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Candy, cabs, and socks: using Apple Pay in the real world

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We put Apple's new mobile payments system to the test in New York City

Yesterday, Apple released iOS 8.1, and along with it, the company’s new mobile payments service. Apple Pay isn’t the first of its kind — we’ve seen options from Google and others for years. But it is the first one that works natively on the iPhone, and so we installed it on an iPhone 6 and spent the afternoon trying to find out what we could and couldn't buy with it.

Getting set up on Apple Pay is really easy: once you've installed iOS 8.1 on an iPhone 6 or 6 Plus, you have to add your credit cards to the service. Right now, Apple is supporting Visa, MasterCard, and American Express, in addition to a handful of national banks. If you have a smaller local bank or credit union, chances are you’re out of luck, but Apple says 500 more banks will be on board by early next year.

Adding cards to Apple Pay couldn't be easier

Adding your card is a simple as taking a picture of the front of it — the iPhone’s camera will grab your card number and expiration date automatically. You just confirm the information and add the security code from the back of the card and you’re off and running. We had no trouble adding two cards from Citibank, but our Bank of America card required a quick call to customer service to get it added.

Apple says there are 220,000 stores and retailers supporting Apple Pay right now, but it can be harder to find places to use it than you might think. Here in New York City, we couldn’t buy trinkets at a pop up stand, a hot dog from a cart, or a pack of gum at a newsstand.

But if we went to one of Apple’s launch partners, such as a Duane Reade drugstore or Macy’s, buying something is as simple as holding the iPhone 6 in front of the credit card terminal and using our thumb to authenticate the purchase. It worked as Apple advertised and it really wasn’t too different from the demo we were given at Apple last week. We were even able to pay for our cab ride down to the Macy’s store with our iPhone. Compared to other mobile payments systems, such as Google Wallet, Apple Pay is faster and more seamless — you don't have to open an app, enter a PIN, or even turn the phone on. You just wave it in front of the pay terminal and authenticate with the Touch ID button.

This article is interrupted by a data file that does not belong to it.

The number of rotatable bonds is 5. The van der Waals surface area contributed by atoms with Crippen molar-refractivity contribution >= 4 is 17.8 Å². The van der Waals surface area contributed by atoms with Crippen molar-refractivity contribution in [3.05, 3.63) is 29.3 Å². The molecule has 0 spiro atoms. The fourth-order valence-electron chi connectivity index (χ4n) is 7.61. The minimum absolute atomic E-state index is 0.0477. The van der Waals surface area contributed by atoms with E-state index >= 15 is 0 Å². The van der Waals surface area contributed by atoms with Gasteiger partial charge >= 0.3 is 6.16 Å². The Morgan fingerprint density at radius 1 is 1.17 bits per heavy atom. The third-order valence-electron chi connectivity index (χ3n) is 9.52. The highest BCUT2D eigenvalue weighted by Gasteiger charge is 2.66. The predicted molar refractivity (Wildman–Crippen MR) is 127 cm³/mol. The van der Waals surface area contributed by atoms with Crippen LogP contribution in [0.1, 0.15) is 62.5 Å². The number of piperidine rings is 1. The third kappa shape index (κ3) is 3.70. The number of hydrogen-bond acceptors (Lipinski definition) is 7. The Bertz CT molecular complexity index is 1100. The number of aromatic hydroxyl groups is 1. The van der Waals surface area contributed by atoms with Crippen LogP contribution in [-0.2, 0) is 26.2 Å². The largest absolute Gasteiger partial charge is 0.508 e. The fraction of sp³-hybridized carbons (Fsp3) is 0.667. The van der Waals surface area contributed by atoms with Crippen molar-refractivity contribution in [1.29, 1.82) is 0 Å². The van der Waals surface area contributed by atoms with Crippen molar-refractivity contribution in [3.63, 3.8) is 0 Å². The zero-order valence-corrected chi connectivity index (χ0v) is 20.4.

Compared to other mobile payments systems, Apple Pay is faster and more seamless

Credit card security has been a hot button topic of late, with countless retailers being hacked for the personal data they store. With Apple Pay, the credit card data and fingerprint authentication are stored on a secure chip on the iPhone itself, making it much harder for a hacker to access personal information, at least in theory. Your name, credit card number, or security code are never shown to the retailer where you are shopping. We’ll have to see if Apple Pay does make a difference in credit card security — if so, it could be the most revolutionary part of the whole platform.

We had some success and some failures trying to use Apple Pay on launch day in New York City, arguably one of the most commercial cities in the world, but for the most part, it worked as Apple has said it would. Though it is very simple to use and a pleasant experience, it’s not hugely different from the mobile payments systems we’ve seen before. And since there are many places where you still can't use mobile payments, we won't be leaving our wallets home anytime soon. But with Apple Pay being the first — and only — one to work natively on the iPhone, it has the potential to be the most useful to the most number of people.